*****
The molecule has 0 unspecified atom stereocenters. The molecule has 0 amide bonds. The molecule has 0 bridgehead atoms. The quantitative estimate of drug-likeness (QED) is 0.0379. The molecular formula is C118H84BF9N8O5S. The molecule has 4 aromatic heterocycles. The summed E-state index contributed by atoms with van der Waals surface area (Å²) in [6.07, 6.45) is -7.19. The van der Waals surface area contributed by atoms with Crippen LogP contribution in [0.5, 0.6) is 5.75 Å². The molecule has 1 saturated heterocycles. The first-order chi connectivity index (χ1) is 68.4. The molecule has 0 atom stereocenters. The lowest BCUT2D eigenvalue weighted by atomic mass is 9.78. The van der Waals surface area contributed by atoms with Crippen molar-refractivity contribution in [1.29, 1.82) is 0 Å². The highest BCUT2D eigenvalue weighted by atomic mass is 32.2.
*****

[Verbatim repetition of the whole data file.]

The molecule has 0 unspecified atom stereocenters. The molecule has 0 amide bonds. The molecule has 0 bridgehead atoms. The quantitative estimate of drug-likeness (QED) is 0.0379. The molecular formula is C118H84BF9N8O5S. The molecule has 4 aromatic heterocycles. The summed E-state index contributed by atoms with van der Waals surface area (Å²) in [6.07, 6.45) is -7.19. The van der Waals surface area contributed by atoms with Crippen LogP contribution in [0.5, 0.6) is 5.75 Å². The molecule has 1 saturated heterocycles. The first-order chi connectivity index (χ1) is 68.4. The molecule has 0 atom stereocenters. The lowest BCUT2D eigenvalue weighted by atomic mass is 9.78. The van der Waals surface area contributed by atoms with Crippen molar-refractivity contribution in [1.29, 1.82) is 0 Å². The highest BCUT2D eigenvalue weighted by atomic mass is 32.2.